JW: I do. If you grow up in a religious household with any modicum of religious belief and then lose it, you transfer it to the holiness of literature. That was going on in the 19th century as God begins to recede from European belief. It’s an obvious narrative to talk about transference and substitution, and I don’t think I can entirely escape it, but I try to resist it. The substitution narrative looks at how literature is like religion. I’m also interested in difference. One difference is that religious answers are absolute and — in their way — consoling, but awesome. Literature cannot offer this final answer or final command. I’m really interested in that. In the Gospels, Jesus’ command is to revolutionize your life. That command is absolute and life-changing and soul-shattering. If you don’t follow it, your eternal soul may be at risk. What is the command of literature? There is a command, I think, but it has much less authority. It’s about persuasion, it’s about asking you to put your trust or faith in something you know has been invented. At any moment, you can put the book down, walk away and refuse to continue believing in the invented reality you’ve just been inhabiting.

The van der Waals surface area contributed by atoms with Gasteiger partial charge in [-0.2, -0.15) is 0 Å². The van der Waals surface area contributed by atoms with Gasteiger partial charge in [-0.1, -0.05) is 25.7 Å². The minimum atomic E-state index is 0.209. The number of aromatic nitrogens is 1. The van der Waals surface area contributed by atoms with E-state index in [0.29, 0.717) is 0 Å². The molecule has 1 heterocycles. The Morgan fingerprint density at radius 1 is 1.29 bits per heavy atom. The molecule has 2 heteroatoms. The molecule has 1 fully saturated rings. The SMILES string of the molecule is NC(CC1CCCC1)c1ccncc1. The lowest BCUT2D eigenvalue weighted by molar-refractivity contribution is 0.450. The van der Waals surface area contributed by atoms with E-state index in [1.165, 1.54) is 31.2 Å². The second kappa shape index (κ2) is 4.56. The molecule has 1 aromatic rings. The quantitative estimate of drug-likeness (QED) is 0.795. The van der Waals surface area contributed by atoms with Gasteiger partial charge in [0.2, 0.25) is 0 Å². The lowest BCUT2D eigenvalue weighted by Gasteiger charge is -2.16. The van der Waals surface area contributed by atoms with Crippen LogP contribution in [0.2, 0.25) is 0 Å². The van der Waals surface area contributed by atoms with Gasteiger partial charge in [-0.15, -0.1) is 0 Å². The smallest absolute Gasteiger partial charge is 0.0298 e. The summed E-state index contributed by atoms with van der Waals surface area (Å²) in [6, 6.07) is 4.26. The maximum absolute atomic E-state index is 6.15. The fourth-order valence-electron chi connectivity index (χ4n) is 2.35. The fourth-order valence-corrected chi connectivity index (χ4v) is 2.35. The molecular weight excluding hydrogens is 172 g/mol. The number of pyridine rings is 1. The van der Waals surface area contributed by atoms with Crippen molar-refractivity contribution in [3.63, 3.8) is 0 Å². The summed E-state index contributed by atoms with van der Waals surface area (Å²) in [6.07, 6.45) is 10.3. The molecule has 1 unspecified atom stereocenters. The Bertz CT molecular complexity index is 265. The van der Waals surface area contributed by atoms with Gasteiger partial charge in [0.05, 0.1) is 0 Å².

SP: You are married to a novelist and you’ve worked with some famous writers. Didn’t you once teach a college course with Saul Bellow?